While I was here.
I love being part of the machinery that makes Greenbelt happen. There’s a vast community of volunteers who make this whirl of talks, music, justice & holy madness happen. Some of us are visible, some of us not. It’s a nice community to be part of.
I was asked to blog an hour of the festival, something typical. I could blog the hour of Francis Spufford’s talk “The Child that Books Built” where I was a witness to beautiful stories of childhood reading that brings an emotional tear to my eye.
The hour over breakfast this morning where a crowd of punters staying at the hotel with me shared their love of the festival over bacon & eggs. (Yes I stay in a hotel, deal with it, there’s lots of us who do, we walk among you trying our best to look just like you do. Invasion of The Hotel Stayers, if you like)
The hour I’m going to blog is the hour I’m about to have. I’m sat looking out from the programme office in the grandstand towards the tiny tea tent, we’ve just been blessed by the wonderful Maggi Dawn singing over us (she’s delightful in so many ways!) and I’m preparing for the book club this afternoon & then heading up to a team leaders lunch. The bookclub feels a little like preparing for a GCSE English Exam, I don’t know what we’ll be asked, don’t know what the awesome Andrew Tate will think & hoping people will like my llama joke.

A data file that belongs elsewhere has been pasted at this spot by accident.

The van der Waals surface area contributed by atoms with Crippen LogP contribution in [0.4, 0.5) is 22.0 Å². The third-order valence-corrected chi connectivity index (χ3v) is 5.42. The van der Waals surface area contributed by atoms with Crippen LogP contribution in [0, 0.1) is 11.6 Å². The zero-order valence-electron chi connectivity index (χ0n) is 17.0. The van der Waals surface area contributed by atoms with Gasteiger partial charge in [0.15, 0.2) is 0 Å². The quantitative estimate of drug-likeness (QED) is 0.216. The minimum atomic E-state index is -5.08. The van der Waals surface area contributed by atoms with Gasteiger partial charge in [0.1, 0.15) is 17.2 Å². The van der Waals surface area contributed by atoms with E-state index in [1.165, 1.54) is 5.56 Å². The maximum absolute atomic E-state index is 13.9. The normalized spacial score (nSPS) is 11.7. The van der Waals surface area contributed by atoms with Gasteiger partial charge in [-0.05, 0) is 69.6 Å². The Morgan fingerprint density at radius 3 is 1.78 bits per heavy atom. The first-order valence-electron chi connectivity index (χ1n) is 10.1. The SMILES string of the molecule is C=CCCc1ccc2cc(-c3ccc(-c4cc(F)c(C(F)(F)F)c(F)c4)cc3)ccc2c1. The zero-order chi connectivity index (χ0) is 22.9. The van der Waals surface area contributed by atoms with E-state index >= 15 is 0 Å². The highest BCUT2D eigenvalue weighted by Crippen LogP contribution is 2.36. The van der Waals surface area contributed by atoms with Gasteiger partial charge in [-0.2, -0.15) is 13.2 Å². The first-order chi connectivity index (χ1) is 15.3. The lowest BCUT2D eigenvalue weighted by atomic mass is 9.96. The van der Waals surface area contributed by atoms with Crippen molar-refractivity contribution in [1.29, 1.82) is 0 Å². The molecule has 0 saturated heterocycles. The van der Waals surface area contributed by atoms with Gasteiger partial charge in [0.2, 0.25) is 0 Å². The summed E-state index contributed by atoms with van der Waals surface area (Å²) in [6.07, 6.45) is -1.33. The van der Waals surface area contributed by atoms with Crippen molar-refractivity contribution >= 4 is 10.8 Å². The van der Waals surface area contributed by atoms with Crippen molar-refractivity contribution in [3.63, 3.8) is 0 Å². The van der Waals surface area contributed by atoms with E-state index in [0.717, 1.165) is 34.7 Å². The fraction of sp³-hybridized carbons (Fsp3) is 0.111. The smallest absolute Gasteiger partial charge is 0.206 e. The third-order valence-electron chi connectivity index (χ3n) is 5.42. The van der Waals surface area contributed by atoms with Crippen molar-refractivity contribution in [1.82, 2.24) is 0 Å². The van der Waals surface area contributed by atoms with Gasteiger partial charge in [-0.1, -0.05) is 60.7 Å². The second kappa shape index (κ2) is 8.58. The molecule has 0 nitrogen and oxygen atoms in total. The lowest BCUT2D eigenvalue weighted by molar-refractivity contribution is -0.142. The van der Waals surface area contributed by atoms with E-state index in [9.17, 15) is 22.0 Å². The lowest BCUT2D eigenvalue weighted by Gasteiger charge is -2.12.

The lunch, ahhh, the lunch. A chance to have a spot of lunch, pause midway through the festival with other volunteers & have a private view of the Bobby Baker exhibition. An oasis, a pause, a moment where volunteers can meet, talk & absorb.
My phone buzzes & distracts my thinking. A friend has borrowed my copy of The Bridge of San Luis Rey & wants to return it. I’m off into the throngs to find him & will probably be distracted again. I love it here, the distractions are usually better than what I plan.